Using the word "gay" is not something I very frequently advocate due to its many degrees of slanderous nonsense, but Seven Tears' In Every Frozen Tear can only be described with that word and that word only. Seven Tears is a progressive metal faction from Sweden that enjoys whoring itself to whatever pop influences come in sight, but somehow, they do it pretty well, even when looking like a talent-less AOR squad. My eyes have not summoned a single tear since this effeminate offering became actively rotated during listening cycles, yet there have been instances when I can only raise an eyebrow and question the sexual orientation of Seven Tears' awkward approach towards progressive metal---I guess it is just one of those records.
Being a progressive metal band, Seven Tears enjoys acting unconventionally abstract by constantly focusing on atmospheric keyboards, snappy riffs, parching solos, and a singer that flies straight to Olympus. That stuff is cool, but here's a little kicker to analyze: it is poppy as f*ck. Choruses repeat on endless revolutions while Zoran Djorem whines like a child deprived of candy, but it only starts getting gayer from then on, as there can be no denying the utter easiness musically speaking or those mega-cheesy backing vocals. When hearing each song glorify these easy pegs infinitely, you just can't picture a real tangy effort. More or less, it's f*cking gay.
But Seven Tears' radio-friendly philosophy is not truly damaging or destructive after viewing it entirely; it is just something that grows on you after accepting their traditional memes. Because the modernization is overt, expecting loads of catchy choruses, hooky patterns, melodramatic keyboards, predictable alterations, poppy atmospheres, and simple instrumentation arranged around the lead vocals should certainly be considered, as that's basically how the album works. Saying so almost leaves an impression of negativity upon Seven Tears; however, I'm compelled to point out this certainly doesn't occur. Instead, these Swedes can manipulate around disaster, using powerful synthesizers, tasty solos, or poignant attempts at percussion filling to keep such simplicity interesting. Crisis averted, bitches!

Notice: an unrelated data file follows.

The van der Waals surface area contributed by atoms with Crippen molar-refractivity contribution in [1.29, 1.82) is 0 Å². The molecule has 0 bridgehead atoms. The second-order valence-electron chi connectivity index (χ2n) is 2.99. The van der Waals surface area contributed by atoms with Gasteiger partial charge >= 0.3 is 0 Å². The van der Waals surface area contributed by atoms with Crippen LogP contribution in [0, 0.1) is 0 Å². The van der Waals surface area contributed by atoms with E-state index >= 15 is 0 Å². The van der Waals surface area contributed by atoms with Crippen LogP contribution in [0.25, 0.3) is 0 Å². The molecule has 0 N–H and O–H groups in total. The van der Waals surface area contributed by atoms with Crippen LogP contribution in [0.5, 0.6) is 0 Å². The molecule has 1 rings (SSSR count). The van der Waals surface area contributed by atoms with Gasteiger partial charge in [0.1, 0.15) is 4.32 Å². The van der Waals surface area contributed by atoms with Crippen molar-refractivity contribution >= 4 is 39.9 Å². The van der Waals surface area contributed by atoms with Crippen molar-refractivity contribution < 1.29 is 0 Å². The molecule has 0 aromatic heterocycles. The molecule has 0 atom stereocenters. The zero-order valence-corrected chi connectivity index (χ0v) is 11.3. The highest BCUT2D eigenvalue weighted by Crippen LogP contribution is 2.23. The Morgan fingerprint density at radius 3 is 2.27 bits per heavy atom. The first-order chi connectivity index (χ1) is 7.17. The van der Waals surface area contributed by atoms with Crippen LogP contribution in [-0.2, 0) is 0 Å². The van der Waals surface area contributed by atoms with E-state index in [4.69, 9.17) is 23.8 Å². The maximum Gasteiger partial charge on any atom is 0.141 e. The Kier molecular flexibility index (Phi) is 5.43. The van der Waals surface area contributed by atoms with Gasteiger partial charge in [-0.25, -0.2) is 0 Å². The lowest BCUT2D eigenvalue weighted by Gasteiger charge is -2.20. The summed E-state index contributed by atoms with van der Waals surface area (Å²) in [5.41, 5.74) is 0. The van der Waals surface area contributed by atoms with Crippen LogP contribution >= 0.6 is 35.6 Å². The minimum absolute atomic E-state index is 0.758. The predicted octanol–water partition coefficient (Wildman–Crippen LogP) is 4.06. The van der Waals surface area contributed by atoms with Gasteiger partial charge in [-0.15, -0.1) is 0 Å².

Overall, In Every Frozen Tear is fundamentally fruity at its core, yet Seven Tears gives their brand of mainstream metal a decent name to live by. Of course, this debut has its occasional and semi-frequent flaws, but I cannot find a single moment that completely pisses on their effort wholly, mainly because they just keep an easy plan at bay without diverting too dramatically into the realms of retardation. Fruitiness, however, is panned out like STDs at a whorehouse, and how that's analyzed depends solely on your musical tastes: Seven Tears will be one of your favorites if you can accept it, but they will be on the annoying side otherwise. Give it some thought and previewing before purchasing.